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Cube Escape Collection Accessibility Report

We've documented 19 accessibility features for Cube Escape Collection in the Controls, Getting Started, Reading, Navigation and Visual areas to aid enjoyment of the game for different players. This report is created with input from accessibility experts and the player community to help people find games that have the accessibility features they require. Once you have found potential games on the database, there are excellent specialist accessibility sites that offer in-depth reviews to guide your purchasing decisions.

The Cube Escape Collection is a set of 9 point-and-click escape room style games set within the Rusty Lake universe. As you follow a murder case through the games, you uncover secrets and hidden meaning in unusual places that enable you to piece together what happened. The feel of surreal horror and uneasy humour, combined with the continuity between each game make them unique and intriguing.

NotesAccessibility Notes


The games are very difficult, and will often require extreme thought and patience to overcome challenges. You can use hints in each game when you get stuck, and the developers have full walkthrough of each game posted to their YouTube channel.

All in-game events are triggered by your actions and there is never any need to react quickly to things happening in the game.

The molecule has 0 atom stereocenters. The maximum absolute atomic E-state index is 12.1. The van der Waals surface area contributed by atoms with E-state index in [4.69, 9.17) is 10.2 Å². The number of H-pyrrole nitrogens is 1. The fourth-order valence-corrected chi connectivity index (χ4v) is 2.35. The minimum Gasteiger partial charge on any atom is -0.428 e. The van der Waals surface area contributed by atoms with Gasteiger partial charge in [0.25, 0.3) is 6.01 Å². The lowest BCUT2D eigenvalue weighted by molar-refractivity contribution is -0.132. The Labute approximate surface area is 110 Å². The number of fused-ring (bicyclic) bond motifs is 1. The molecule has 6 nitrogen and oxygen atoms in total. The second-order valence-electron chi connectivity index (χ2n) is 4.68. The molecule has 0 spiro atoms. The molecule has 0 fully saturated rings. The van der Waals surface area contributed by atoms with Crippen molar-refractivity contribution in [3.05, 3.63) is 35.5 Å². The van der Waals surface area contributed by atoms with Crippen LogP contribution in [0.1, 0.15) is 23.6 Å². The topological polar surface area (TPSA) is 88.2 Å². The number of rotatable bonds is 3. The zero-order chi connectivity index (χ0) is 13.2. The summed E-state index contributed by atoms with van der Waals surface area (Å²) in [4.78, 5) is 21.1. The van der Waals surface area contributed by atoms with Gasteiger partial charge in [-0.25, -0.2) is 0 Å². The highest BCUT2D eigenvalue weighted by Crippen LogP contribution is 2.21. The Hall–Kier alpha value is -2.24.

As some clues are only shown (or implied) through visual or audio cues, sound and visuals are required to beat the game. Some visual clues are very subtle or faint, and/or use colour, which is important to note for colourblind players. In addition, some of the audio cues require attentive listening, although large, high-contrast text accompanies the audio if it's a voice.

Cube Escape Collection
ACCESSIBILITY REPORT
PEGI 12 Video Game Age Rating for Cube Escape Collection in UK and Europe

DetailsGame Details

Content Rating: PEGI 12

Skill Rating: 13+ year-olds

Release Date: 27/04/2015, updated in 2021

Platforms: Android, Mac, PC and iOS

Genres: Narrative, Point-and-Click and Puzzle

Accessibility: 19 features

Developer: Rusty Lake Com (@RustyLakeCom)

Players: 1

Costs: Purchase cost

 

ControlsControls

We've documented 4 accessibility features for Controls in Cube Escape Collection which deal with how you control the game, different options for alternative inputs and whether you can remap these settings to suit your needs.

Mouse And Keyboard

Mouse Alone: Can play with just the mouse/mouse-button/mouse wheel.

Touchscreen

Additional gestures may be required for games played with a screenreader like VoiceOver.

One Motion Targeted: Can play with touchscreen, tap and swipe or hold gesture.

Button Combinations

Specific button operation required to play

Rapid Repeated Pressing Optional: Quick, repeated button pressing (more than 2 times a second) is not required, can be skipped or switched to holding a button to trigger a repeated action.

No Simultaneous Buttons: Only one button or key required at a time, in addition to direction stick(s).

 

Similar Games With More Accessibility Features for Controls

If you want to play Cube Escape Collection, but it doesn't offer the Controls accessibility features you require, these similar games extend the Controls accessibility:

DifficultyDifficulty

We haven’t documented any accessibility features for Difficulty in Cube Escape Collection which deal with how you can adjust the challenge of play, and whether this is locked once chosen or can be adjusted as you play. The following games are similar to Cube Escape Collection, and offer accessibility features for Difficulty: